It isn’t rare for me to hear from individuals in organizations that they want more career development. As a matter of fact, as a leadership coach, this is what most people are looking for when they hire me as a coach. They want more development and more learning for themselves and for the teams that they lead.
Still, there is a common misunderstanding about career development: that it is up to your employer to do it for you.
Often times, a new employee begins a job with the greatest of hopes. They have done a couple of interviews and met with their new boss and the team they are going to work with, and it all seems to be a great fit. There is a handout in the midst of all the paperwork that mentions a mentoring program and includes an image of the developmental pathway. And right here is where the misunderstanding occurs.
There seems to be some confusion around what it actually takes to get the next promotion or to be the person you see at the top of the chain. Just because it is printed on a piece of paper doesn’t mean that it doesn’t still take time, energy, possibly money, and a deep commitment to your own growth.
We see people who are successful and we forget that it didn’t happen overnight. What we miss is the fact that they have worked for many, many years (and probably many late nights) to get to where they are in their career.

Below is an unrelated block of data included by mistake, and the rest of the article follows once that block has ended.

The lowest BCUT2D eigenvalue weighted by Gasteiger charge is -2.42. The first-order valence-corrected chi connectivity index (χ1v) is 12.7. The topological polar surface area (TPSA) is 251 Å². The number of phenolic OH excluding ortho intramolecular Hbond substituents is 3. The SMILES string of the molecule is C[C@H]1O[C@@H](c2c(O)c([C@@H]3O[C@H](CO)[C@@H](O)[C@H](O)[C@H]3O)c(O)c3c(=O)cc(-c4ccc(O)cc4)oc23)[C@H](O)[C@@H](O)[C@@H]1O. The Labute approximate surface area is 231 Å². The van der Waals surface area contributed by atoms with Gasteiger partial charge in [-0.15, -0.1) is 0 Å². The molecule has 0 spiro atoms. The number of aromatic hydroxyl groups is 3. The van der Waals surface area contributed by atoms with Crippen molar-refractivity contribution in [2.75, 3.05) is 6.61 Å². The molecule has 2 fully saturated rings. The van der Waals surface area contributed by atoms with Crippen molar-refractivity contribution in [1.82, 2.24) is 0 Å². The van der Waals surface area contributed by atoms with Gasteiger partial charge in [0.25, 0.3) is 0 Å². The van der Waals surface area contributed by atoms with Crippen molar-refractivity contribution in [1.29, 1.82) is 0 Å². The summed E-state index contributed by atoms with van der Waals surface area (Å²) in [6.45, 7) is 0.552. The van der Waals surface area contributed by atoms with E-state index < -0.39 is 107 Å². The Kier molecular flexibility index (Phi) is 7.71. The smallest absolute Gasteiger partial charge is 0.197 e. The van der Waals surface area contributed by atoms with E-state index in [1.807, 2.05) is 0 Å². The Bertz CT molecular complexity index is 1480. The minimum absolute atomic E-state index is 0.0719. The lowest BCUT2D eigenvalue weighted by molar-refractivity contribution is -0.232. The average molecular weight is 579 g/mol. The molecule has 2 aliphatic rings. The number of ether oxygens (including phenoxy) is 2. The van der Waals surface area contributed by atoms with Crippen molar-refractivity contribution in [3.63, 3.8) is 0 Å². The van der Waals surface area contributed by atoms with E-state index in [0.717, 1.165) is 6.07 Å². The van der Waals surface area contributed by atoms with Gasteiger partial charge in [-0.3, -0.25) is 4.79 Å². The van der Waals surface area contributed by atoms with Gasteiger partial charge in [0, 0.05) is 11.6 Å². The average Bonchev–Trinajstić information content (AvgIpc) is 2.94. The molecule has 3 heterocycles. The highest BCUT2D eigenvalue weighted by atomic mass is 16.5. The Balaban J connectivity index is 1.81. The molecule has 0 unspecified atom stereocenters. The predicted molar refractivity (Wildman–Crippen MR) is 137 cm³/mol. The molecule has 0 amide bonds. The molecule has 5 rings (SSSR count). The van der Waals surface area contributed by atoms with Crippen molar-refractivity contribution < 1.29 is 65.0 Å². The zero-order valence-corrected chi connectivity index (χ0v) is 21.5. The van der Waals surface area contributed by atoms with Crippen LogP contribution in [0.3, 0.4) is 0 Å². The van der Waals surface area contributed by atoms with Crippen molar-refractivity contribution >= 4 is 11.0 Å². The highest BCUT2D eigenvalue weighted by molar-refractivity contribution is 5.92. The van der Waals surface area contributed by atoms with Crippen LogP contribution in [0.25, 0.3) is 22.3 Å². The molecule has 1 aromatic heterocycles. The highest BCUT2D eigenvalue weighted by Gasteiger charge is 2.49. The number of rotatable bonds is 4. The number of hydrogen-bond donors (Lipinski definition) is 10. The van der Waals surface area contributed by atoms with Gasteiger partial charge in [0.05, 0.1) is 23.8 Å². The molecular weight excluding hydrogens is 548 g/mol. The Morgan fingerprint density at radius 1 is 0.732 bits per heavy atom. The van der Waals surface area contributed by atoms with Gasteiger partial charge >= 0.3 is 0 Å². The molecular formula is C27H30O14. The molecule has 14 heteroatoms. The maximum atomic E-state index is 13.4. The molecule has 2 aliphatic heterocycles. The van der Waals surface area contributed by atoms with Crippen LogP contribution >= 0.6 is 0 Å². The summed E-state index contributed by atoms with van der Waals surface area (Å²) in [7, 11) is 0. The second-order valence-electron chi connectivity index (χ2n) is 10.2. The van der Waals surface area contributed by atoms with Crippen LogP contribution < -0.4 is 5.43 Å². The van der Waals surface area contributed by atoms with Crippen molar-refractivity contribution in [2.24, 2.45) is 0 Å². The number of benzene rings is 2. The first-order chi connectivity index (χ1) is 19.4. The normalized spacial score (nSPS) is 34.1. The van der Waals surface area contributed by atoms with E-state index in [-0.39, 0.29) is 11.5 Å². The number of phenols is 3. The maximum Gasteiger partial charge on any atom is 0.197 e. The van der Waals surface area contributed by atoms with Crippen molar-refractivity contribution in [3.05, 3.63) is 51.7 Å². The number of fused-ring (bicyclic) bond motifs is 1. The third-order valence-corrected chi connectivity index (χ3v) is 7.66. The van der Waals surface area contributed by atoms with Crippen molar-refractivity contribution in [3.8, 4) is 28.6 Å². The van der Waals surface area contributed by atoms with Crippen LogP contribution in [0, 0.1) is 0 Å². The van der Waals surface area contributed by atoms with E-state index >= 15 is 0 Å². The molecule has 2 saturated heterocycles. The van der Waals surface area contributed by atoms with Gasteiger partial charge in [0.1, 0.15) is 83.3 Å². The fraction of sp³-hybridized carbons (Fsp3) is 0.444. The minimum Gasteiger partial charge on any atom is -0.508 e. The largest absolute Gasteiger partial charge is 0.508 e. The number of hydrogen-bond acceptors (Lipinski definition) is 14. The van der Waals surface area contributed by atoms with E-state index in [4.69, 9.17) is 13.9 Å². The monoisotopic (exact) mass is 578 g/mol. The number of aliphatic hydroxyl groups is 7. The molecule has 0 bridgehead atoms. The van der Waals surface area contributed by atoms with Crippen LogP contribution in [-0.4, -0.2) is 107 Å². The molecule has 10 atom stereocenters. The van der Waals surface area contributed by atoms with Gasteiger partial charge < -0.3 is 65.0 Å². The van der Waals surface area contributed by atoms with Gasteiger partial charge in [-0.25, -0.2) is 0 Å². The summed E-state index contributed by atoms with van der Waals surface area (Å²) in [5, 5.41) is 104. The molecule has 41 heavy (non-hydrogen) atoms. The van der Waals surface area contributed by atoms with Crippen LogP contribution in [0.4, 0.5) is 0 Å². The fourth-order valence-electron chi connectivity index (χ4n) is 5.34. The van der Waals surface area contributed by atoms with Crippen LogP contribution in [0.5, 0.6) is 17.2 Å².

Not to mention that “achieving” all of those benchmarks does not guarantee that you are a fully-grown person in leadership—that you have somehow arrived at a final destination.
Successful leaders (and individuals) know that they will never arrive. They understand from the beginning that if they are committed to thriving, they will always be learning and growing in some new way. They will continue to encounter unfamiliar territory and continue to experience the same lack of confidence that they felt in the early stages of their career.
Nevertheless, they keep developing themselves. They don’t concern themselves with checking off the boxes on that menu. They understand that growth never ends.